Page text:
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Wild @ Ducks Recap: The Game We Forget About

The Wild get their first win in seven tries against Anaheim and the Ducks lose their second home game in regulation this season.

Kelvin Kuo-USA TODAY Sports

Final Score: Minnesota Wild 4, Anaheim Ducks 2

What'd you think about the game, Charles Barkley?



Buckle up, boys and girls. This tilt was tough to watch and just as tough to write about.

First Period Recap: The beginning of the Ducks 55th game of the season saw them run up their time of possession early, hardly letting the Wild touch the puck on the Anaheim end of the ice. About three minutes in, Mathieu Perreault got the first good scoring chance of the game, as he was found in the low slot for a one-timer, but the puck was deflected back in the corner by a Wild stick.

I was watching the game on the Fox Sports North broadcast, and at this time, they talked a little bit about the game at Dodger Stadium, about how incredible it was that an outdoor hockey game was actually played in Southern California (stop me if you've heard that one before). They concluded by dropping another line that I've heard with way too many times: "An outdoor game is coming to Minnesota, we don't know when, but it IS coming." Both their graphic and commentators also said the Ducks won that game 2-0.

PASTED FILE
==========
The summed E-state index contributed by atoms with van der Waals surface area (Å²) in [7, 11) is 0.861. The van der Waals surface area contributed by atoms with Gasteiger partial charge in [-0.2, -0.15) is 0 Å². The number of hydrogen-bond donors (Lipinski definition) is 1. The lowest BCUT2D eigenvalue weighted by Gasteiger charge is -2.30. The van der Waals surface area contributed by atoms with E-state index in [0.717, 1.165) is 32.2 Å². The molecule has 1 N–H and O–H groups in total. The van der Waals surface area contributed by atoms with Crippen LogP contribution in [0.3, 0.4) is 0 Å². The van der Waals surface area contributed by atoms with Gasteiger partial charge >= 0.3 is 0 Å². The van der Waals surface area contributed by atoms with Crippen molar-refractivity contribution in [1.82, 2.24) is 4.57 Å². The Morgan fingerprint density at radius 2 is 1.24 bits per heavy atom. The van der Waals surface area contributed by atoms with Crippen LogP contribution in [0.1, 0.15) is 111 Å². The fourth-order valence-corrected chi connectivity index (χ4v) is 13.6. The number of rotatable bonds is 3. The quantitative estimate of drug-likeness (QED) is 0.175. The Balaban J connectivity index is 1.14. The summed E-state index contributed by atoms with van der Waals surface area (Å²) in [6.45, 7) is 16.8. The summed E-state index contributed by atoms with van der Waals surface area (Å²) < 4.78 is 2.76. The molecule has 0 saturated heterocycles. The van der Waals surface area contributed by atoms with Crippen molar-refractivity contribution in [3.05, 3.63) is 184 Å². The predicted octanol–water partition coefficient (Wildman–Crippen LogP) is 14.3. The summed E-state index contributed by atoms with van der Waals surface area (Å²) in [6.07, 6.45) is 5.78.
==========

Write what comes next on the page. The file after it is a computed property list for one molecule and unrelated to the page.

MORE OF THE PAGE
Try again guys.

The Men in Black began to essentially imposed their will on Minnesota. Corey Perry had a chance that, if converted, could have rivaled his goal against the Islanders, as he received a pass while streaking down the middle of the ice, somehow cut in between two Wild defenders coming to cut him off, and put a weak backhander on net between his legs that Darcy Kuemper was ready for.

The Wild finally got their first decent possession in the Anaheim zone about seven minutes in the game, but Jonas Brodin ended it by taking a shot from the blue line that never really had a chance to get through. Not long after that, Mikael Granlund took a shot from the high slot that Jakob Silfverberg deflected away, causing Jonas Hiller to lose sight of the puck. Retrieving the puck from the corner, Jason Pominville tossed the puck back towards the middle, and it went off Hiller as he finally recovered back to the post and in to the net. Wild 1, Ducks 0

Adding onto their newfound momentum, Minnesota's ninth ranked power play unit saw their first action of the night as Luca Sbisa took two for hooking Matt Cooke. The Wild held the puck in the Ducks' zone for almost the entirety of the man advantage, with the exception of the three times Anaheim was able to clear the puck. Despite the heavy possession, the power play was successfully killed off without any casualties.

After returning to full strength, the Ducks returned to playing like they did in the opening minutes of the game. That energy didn't last long though, as Sbisa apparently didn't learn his lesson the first time and got caught hooking again less than two minutes after leaving the box. Like their first go-round, the Wild power play unit fluidly circled the puck around the zone, patiently waiting for opportunities. The most dangerous one came from Keith Ballard, as he tipped a pass on top of the crease that Hiller slid across and corralled just in time. As good as the Wild power play had been possessing the puck, it was a blessing that the PK unit had a 100% kill rate after four minutes of penalty time.